Bill Rusell Leaves a Legacy of Fighting for Social Equality That is as Important as his Legacy as an NBA Legend.
Photo: Public Domain
LatinAmerican Post| Juan Manuel Londoño
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Leer en español: Bill Russell: recordando su lucha racial más allá de las canchas
Last Sunday, Bill Rusell, eleven-time NBA champion and one of the undisputed legends of this sport, passed away. One of the most decorated athletes in American history, Rusell elevated the game of basketball in his day and established a winning dynasty that has not seen its equal in his league to this day.
However, beyond his achievements as an athlete, Rusell is also historically recognized for his fight against racism.
Playing with a city against
As the first black man to become an NBA superstar, Russell fought a lifelong battle against racism. He himself commented in life that, although the Celtics organization supported him throughout his career and never made racist attacks against him, the story was very different with the fans and inhabitants of the city of Boston. So much so that in a letter to his daughter he stated that “I played for the Celtics, period. I wasn't playing for Boston."
Russell noted that during his professional career, he received constant insults from Bostonians at his games, who called him "ape", "baboon" and other racial slurs. On one occasion, after returning from vacation to his suburban Boston home, he found his home destroyed, with racially charged graffiti on the walls.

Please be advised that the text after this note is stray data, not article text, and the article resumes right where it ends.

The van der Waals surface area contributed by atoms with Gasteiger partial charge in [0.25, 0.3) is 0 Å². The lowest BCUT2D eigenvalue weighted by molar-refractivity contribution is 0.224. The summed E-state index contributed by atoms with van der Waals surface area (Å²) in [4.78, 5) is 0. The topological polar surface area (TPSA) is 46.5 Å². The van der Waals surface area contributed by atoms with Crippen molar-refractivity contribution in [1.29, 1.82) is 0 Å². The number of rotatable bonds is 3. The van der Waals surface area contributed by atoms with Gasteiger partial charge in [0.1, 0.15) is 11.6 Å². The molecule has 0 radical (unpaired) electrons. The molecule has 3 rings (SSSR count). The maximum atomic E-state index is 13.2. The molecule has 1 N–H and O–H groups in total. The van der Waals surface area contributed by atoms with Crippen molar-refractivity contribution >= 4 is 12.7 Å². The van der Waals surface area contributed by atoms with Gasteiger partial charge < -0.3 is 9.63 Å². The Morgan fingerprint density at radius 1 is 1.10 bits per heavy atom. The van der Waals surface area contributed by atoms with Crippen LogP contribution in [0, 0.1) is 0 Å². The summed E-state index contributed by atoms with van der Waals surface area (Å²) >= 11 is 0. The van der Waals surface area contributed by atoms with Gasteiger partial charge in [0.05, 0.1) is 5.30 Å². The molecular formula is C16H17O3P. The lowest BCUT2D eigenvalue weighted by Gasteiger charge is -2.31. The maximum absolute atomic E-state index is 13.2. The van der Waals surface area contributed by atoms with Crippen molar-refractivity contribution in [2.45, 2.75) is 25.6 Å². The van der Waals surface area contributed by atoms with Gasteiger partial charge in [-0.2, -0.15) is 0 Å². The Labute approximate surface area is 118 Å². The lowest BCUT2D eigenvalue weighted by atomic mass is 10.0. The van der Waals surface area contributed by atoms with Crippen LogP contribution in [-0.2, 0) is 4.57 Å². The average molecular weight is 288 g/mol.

Due to these mistreatments, Bill rejected his inclusion in the Hall of Fame until 2019, the date on which black pioneers who Russell felt "opened the path for my career" were included in this recognition. He also refused to grant autographs for many years as a form of protest, a situation that, surprisingly, put him in the crosshairs of organizations such as the FBI. Much controversy has been caused by the document that the FBI maintained on Russell, which among other things calls him "an arrogant black man who refuses to sign autographs for white children."
A life of struggle
Determined to create a better future for generations to come, Russell often spent time off the pitch fighting for racial equality. Being part of the "black power" movement, in 1967, he was one of the athletes who was present and supporting Muhammed Ali's decision to avoid the draft for the Vietnam War.
"We dumbly thrill athletes and make them heroes because they can hit a ball or catch it," Russell said at the time. "The only athletes we should bother giving particular importance to are those like [Muhammad] Ali, whom we can admire for themselves and not for their incidental athletic abilities."
This attitude prevailed even in his later years. In 2017, he was one of the athletes who supported the national anthem protests at NFL games, started by Colin Kaepernick. Let us remember that these protests sought to draw attention to the disproportionate violence against African Americans by the police.
Russell also supported the Milwaukee Bucks' 2020 decision to protest a game, after police opened fire on a black man in Wisconsin. On that occasion, he recalled that he was one of the first athletes to reject a game for racial reasons, when in 1961 his black teammates were denied service in a hotel cafeteria.